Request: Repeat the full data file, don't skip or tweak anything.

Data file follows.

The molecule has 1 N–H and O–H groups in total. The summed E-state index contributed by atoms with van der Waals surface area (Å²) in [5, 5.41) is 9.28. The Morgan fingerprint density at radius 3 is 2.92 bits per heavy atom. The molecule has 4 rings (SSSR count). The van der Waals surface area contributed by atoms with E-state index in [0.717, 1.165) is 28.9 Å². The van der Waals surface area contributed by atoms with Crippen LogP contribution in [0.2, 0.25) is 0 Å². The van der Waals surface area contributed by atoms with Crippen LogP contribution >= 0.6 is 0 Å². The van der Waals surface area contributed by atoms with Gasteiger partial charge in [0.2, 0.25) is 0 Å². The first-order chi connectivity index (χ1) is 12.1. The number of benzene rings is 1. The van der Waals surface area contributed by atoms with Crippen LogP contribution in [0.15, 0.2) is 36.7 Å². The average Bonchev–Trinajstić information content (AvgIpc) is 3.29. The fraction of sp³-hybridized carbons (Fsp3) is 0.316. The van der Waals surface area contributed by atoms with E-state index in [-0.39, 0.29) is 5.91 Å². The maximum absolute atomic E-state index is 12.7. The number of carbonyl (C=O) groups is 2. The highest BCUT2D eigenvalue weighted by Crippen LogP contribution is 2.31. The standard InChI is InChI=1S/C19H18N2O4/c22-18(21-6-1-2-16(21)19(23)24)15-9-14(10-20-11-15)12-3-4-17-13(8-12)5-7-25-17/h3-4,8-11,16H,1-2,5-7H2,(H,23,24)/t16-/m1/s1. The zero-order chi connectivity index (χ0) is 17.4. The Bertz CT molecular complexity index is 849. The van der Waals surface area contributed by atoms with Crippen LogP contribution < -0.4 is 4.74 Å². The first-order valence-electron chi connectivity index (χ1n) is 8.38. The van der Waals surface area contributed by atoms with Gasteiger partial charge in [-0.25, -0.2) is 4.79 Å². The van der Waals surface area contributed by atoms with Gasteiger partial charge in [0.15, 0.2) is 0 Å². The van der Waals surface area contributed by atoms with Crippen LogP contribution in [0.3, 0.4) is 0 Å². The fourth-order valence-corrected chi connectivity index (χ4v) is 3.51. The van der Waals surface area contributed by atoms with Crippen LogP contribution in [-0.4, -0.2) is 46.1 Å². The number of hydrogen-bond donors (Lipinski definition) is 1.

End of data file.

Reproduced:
The molecule has 1 N–H and O–H groups in total. The summed E-state index contributed by atoms with van der Waals surface area (Å²) in [5, 5.41) is 9.28. The Morgan fingerprint density at radius 3 is 2.92 bits per heavy atom. The molecule has 4 rings (SSSR count). The van der Waals surface area contributed by atoms with E-state index in [0.717, 1.165) is 28.9 Å². The van der Waals surface area contributed by atoms with Crippen LogP contribution in [0.2, 0.25) is 0 Å². The van der Waals surface area contributed by atoms with Crippen LogP contribution >= 0.6 is 0 Å². The van der Waals surface area contributed by atoms with Gasteiger partial charge in [0.2, 0.25) is 0 Å². The first-order chi connectivity index (χ1) is 12.1. The number of benzene rings is 1. The van der Waals surface area contributed by atoms with Crippen LogP contribution in [0.15, 0.2) is 36.7 Å². The average Bonchev–Trinajstić information content (AvgIpc) is 3.29. The fraction of sp³-hybridized carbons (Fsp3) is 0.316. The van der Waals surface area contributed by atoms with E-state index in [-0.39, 0.29) is 5.91 Å². The maximum absolute atomic E-state index is 12.7. The number of carbonyl (C=O) groups is 2. The highest BCUT2D eigenvalue weighted by Crippen LogP contribution is 2.31. The standard InChI is InChI=1S/C19H18N2O4/c22-18(21-6-1-2-16(21)19(23)24)15-9-14(10-20-11-15)12-3-4-17-13(8-12)5-7-25-17/h3-4,8-11,16H,1-2,5-7H2,(H,23,24)/t16-/m1/s1. The zero-order chi connectivity index (χ0) is 17.4. The Bertz CT molecular complexity index is 849. The van der Waals surface area contributed by atoms with Crippen LogP contribution < -0.4 is 4.74 Å². The first-order valence-electron chi connectivity index (χ1n) is 8.38. The van der Waals surface area contributed by atoms with Gasteiger partial charge in [-0.25, -0.2) is 4.79 Å². The van der Waals surface area contributed by atoms with Gasteiger partial charge in [0.15, 0.2) is 0 Å². The van der Waals surface area contributed by atoms with Crippen LogP contribution in [0.3, 0.4) is 0 Å². The fourth-order valence-corrected chi connectivity index (χ4v) is 3.51. The van der Waals surface area contributed by atoms with Crippen LogP contribution in [-0.4, -0.2) is 46.1 Å². The number of hydrogen-bond donors (Lipinski definition) is 1.